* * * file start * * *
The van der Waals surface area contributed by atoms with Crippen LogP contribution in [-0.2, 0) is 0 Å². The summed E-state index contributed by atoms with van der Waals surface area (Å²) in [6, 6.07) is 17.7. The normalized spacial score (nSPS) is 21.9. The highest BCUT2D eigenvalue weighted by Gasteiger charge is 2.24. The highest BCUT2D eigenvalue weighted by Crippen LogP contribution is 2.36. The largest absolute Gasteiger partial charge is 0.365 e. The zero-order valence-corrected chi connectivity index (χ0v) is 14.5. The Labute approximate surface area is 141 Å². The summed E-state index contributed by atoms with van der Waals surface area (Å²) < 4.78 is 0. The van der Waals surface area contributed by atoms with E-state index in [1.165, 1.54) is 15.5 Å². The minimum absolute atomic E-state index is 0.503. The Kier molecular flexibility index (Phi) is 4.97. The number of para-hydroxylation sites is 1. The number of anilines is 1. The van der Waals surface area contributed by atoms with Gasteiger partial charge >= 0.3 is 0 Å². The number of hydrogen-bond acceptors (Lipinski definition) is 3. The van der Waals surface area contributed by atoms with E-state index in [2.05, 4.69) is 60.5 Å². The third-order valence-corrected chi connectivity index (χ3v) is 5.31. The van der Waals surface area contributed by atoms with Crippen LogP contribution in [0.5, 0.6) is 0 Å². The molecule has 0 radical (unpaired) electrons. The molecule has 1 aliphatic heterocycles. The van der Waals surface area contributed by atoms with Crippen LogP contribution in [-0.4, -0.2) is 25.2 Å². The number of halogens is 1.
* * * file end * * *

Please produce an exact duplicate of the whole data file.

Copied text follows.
The van der Waals surface area contributed by atoms with Crippen LogP contribution in [-0.2, 0) is 0 Å². The summed E-state index contributed by atoms with van der Waals surface area (Å²) in [6, 6.07) is 17.7. The normalized spacial score (nSPS) is 21.9. The highest BCUT2D eigenvalue weighted by Gasteiger charge is 2.24. The highest BCUT2D eigenvalue weighted by Crippen LogP contribution is 2.36. The largest absolute Gasteiger partial charge is 0.365 e. The zero-order valence-corrected chi connectivity index (χ0v) is 14.5. The Labute approximate surface area is 141 Å². The summed E-state index contributed by atoms with van der Waals surface area (Å²) < 4.78 is 0. The van der Waals surface area contributed by atoms with E-state index in [1.165, 1.54) is 15.5 Å². The minimum absolute atomic E-state index is 0.503. The Kier molecular flexibility index (Phi) is 4.97. The number of para-hydroxylation sites is 1. The number of anilines is 1. The van der Waals surface area contributed by atoms with Gasteiger partial charge >= 0.3 is 0 Å². The number of hydrogen-bond acceptors (Lipinski definition) is 3. The van der Waals surface area contributed by atoms with E-state index in [2.05, 4.69) is 60.5 Å². The third-order valence-corrected chi connectivity index (χ3v) is 5.31. The van der Waals surface area contributed by atoms with Crippen LogP contribution in [0.5, 0.6) is 0 Å². The molecule has 0 radical (unpaired) electrons. The molecule has 1 aliphatic heterocycles. The van der Waals surface area contributed by atoms with Crippen LogP contribution in [-0.4, -0.2) is 25.2 Å². The number of halogens is 1.